Kozai entered the theater and made his way, flanked by his Preta and Deva paths, over to the Master's box. He expected to be alone tonight, but if he was to have anybody sit next to him, he would rather that it be someone with similar goals. After entering the box and taking his seat, he looked out across the theater. Crowds of rabble (with his other paths interspersed), the musical accompaniment tuning up and preparing, and slight stirrings behind the curtain.
It was some indigenous group playing, tonight. Some cultural story, perhaps a told history. While Kozai held no love for the indigenous tribes of the badlands surrounding the village, he figured that he might as well take notes. The more he understood of his enemies, the better he could injure them. What better way to gain insight on their beliefs and internal structures than by examining their history? Their knowledge wouldn't elude him for long. Once he'd mopped up a few loose ends, he'd be able to store their methods and medicines in his archives, and thereafter erase their culture from Haven Country.
Kozai received a small notebook from one of his paths, and opened it, taking down brief notes from the night's schedule in his own unique shorthand. After denoting the large foreign presence in Hoshigakure, Kozai knew he had to check and double check his coding and the security of his primes. His devotion to secrecy might have been seen by some as an obsession, but he knew better than to let down his guard, especially with so many foreign operatives milling about.
With the aid of his paths, Kozai not only had the wonderful, elevated view of the Master's box, but also the gritty, filthy perspective of the vermin beneath. With any luck, he wouldn't come across any like that Sakuragi child tonight.
“I can be of assistance,” Himari said. She ran her fingers through Yui’s hair before Ayato could blink, and he soon found himself relegated to the spectator’s section with Dusk.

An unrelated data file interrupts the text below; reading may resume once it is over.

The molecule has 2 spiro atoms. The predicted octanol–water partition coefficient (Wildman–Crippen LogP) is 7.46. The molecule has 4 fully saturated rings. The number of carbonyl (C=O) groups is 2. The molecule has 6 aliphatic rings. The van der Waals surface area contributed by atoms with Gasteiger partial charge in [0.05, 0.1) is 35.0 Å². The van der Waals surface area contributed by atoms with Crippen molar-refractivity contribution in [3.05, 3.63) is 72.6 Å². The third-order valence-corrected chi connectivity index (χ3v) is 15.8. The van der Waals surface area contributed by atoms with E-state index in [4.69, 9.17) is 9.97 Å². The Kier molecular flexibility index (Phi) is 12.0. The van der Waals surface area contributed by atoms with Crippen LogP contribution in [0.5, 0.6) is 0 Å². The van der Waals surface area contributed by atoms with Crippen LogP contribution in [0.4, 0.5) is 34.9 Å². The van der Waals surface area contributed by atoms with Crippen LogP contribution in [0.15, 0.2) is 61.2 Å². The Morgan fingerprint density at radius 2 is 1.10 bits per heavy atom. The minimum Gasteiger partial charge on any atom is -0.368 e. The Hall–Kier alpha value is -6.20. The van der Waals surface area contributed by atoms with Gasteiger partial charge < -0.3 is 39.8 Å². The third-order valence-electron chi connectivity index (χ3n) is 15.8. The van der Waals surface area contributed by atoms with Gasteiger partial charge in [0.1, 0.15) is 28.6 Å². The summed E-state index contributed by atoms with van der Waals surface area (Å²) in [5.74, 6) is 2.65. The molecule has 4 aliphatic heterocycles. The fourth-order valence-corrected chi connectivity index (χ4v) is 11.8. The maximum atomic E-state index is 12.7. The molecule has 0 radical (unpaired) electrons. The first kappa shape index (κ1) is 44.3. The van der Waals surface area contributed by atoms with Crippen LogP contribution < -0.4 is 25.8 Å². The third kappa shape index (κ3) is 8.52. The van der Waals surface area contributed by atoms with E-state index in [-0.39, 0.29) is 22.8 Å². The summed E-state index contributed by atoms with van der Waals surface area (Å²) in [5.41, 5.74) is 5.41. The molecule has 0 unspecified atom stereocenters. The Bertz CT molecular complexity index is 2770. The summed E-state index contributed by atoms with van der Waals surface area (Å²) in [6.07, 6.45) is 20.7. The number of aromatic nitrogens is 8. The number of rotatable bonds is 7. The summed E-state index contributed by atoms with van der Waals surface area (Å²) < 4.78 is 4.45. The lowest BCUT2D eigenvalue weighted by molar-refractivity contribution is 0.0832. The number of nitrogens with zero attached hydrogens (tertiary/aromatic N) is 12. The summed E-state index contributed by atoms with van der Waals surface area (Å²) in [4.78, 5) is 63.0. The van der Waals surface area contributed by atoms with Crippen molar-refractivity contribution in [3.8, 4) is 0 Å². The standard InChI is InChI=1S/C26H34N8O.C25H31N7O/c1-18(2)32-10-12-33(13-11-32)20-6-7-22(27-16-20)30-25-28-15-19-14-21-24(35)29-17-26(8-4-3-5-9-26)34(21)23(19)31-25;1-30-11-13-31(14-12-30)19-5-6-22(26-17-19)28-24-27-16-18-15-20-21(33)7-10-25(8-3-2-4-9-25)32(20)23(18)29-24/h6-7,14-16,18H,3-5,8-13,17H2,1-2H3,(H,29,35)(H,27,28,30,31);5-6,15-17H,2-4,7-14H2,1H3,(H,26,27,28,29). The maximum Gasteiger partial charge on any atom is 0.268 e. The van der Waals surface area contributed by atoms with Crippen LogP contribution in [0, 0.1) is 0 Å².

“For real?” he hissed. “The festival, that was the best you could come up with?”
Dusk’s mouth tugged up on one side. “What, are you not up for it, Hogokage?” he drawled. “I think the girls and I could enjoy ourselves if you have something better to do.” A rush of fury filled Ayato at the image, but before he could do more than his palms form into fists, Yui and Himari were standing in front of them, perfectly reassembled for their time in Hoshi. Yui reached out to take his hand to ease the tension she found. “Come now, Ayato,” she teased. “Don’t tell me Dusk has you all riled up already.”
“No more than he deserves,” Dusk promised with a wink. Himari laughed. Yui rubbed her thumb over Ayato’s knuckles until he loosened his grip enough to hold her hand. “The festival, then?” he managed.
“We’ll meet you boys there once you are finished.” Yui chirped, leading the two couples out of the shinobi headquarters. The Festival had been in a park on the fringes of the west end, so it wasn’t even a mile’s walk from the Unseen University. Luckily, the summer evening was mild and the night young. The park itself lit with lanterns bright enough to illuminate the scene. It was a small festival, but there was food and music, and Ayato grudgingly admitted that he could see why Himari was excited about it.
Ayato kept his eyes on the crowd, scanning for a pair of blonde heads. When he spotted them, he could hardly hold back a murmur of annoyance. Himari caught his eye and motioned for him to come over. The musicians and singers had just started playing a new tune, and he knew where this was going.
“Let’s go,” he sighed, turning toward Dusk. “The girls—”